After my demonstration, kiddos were given an office and a paper, chose 10 red dots and got busy on their creation.  They worked for about 10 minutes on their 10 red dots, including writing at the bottom to tell about what they made.

And just like with the drawing starts, kiddos did a great job of seeing those dots as so much more than they were!

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Another great example of stretching your brains, Rm. 202 friends!

 

Ten Black Dots

One of the great things that happens at the beginning of first grade is a series of Kingore lessons that Mrs. Berger comes to do with all of our classes.  We gather together 6 times, doing a variety of different types of thinking over the course of the lessons.  The first one was related to the book Ten Black Dots by Donald Crews.

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In short, the lesson asks kids to think outside the box, and create a picture using 10 black dots (or in our case they were red or green circles!).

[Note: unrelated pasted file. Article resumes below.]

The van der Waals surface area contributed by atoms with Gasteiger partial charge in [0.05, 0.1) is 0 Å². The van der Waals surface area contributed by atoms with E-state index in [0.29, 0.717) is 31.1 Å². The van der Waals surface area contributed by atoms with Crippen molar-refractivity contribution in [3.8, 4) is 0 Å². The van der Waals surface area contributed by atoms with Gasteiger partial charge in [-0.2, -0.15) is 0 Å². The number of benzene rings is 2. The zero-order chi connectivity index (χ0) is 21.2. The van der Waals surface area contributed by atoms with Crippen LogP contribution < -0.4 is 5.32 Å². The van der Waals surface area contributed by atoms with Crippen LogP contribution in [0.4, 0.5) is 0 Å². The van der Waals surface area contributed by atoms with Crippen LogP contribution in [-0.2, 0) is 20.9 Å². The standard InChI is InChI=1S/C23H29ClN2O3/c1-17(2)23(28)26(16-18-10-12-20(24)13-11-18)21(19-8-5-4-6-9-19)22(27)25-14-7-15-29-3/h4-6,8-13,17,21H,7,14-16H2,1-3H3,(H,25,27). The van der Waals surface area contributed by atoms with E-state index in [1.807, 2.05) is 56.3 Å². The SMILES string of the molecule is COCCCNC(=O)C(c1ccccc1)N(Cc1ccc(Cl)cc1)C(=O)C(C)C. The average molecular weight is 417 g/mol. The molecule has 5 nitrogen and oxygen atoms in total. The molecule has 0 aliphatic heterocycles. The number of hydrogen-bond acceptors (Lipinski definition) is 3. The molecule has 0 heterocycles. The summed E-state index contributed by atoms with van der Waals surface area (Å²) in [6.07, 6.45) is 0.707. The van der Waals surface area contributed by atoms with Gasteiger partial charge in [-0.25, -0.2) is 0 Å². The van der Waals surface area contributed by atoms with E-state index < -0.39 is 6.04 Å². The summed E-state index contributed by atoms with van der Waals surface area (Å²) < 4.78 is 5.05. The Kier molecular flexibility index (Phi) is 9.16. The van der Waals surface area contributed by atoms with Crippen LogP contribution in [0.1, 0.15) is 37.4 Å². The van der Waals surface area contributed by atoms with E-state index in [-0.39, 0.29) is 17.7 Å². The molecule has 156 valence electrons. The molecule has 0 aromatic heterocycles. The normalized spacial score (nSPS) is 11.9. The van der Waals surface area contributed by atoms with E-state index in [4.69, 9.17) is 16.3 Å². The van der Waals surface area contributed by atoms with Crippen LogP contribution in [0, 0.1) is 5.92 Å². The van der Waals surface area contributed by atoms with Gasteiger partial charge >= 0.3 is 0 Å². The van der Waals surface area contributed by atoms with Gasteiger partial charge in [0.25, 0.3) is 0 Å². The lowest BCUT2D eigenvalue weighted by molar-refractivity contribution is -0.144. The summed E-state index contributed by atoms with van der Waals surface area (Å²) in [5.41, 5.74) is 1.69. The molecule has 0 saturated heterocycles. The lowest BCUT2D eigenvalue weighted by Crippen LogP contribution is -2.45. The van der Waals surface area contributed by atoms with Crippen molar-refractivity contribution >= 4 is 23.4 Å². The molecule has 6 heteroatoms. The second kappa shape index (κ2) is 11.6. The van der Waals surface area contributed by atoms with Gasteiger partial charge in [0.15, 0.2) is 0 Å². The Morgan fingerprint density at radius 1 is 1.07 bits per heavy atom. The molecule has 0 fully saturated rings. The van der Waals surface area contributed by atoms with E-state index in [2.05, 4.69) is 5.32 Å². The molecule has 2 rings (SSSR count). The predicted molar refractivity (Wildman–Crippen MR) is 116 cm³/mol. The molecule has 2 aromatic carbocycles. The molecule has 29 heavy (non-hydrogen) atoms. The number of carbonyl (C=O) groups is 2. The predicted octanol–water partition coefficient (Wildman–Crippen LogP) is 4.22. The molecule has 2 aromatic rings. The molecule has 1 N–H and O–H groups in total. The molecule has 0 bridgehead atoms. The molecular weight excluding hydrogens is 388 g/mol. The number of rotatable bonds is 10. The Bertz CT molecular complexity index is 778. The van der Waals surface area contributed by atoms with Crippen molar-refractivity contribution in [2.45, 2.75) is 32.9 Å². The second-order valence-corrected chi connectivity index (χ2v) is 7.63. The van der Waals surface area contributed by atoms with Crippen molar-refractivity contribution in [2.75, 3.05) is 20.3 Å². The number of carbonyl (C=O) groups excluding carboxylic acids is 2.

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First Mrs. Berger read the book to us.

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I had to try it out first. And man…it’s hard work thinking like that on your feet in front of a rug full of kiddos! She didn’t tell me she was going to ask me to do this, so the “thinking face” I have on is a real one!

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I started by putting my dots all in a group, and suddenly an idea came into my head.

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Mrs. Berger challenged me to add some details so that my audience could tell for sure what my picture was. I added some lines on my circle. Can you tell what it is yet?

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A few more details…

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My finished Ten Dot picture: a pizza! I know–kind of an obvious choice. This was a HARD job! Wait til you see what our kiddos came up with….:)

Kiddos were then asked to count out 10 dots from a bag, and get to work on their own Ten Dot creation.  I’m excited to share their CREATIVE thinking:

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How is that for a showcase of some AMAZING thinking?!  I’m trying not to be embarrassed that I made a pizza….:)  GREAT job, Rm. 202 kids!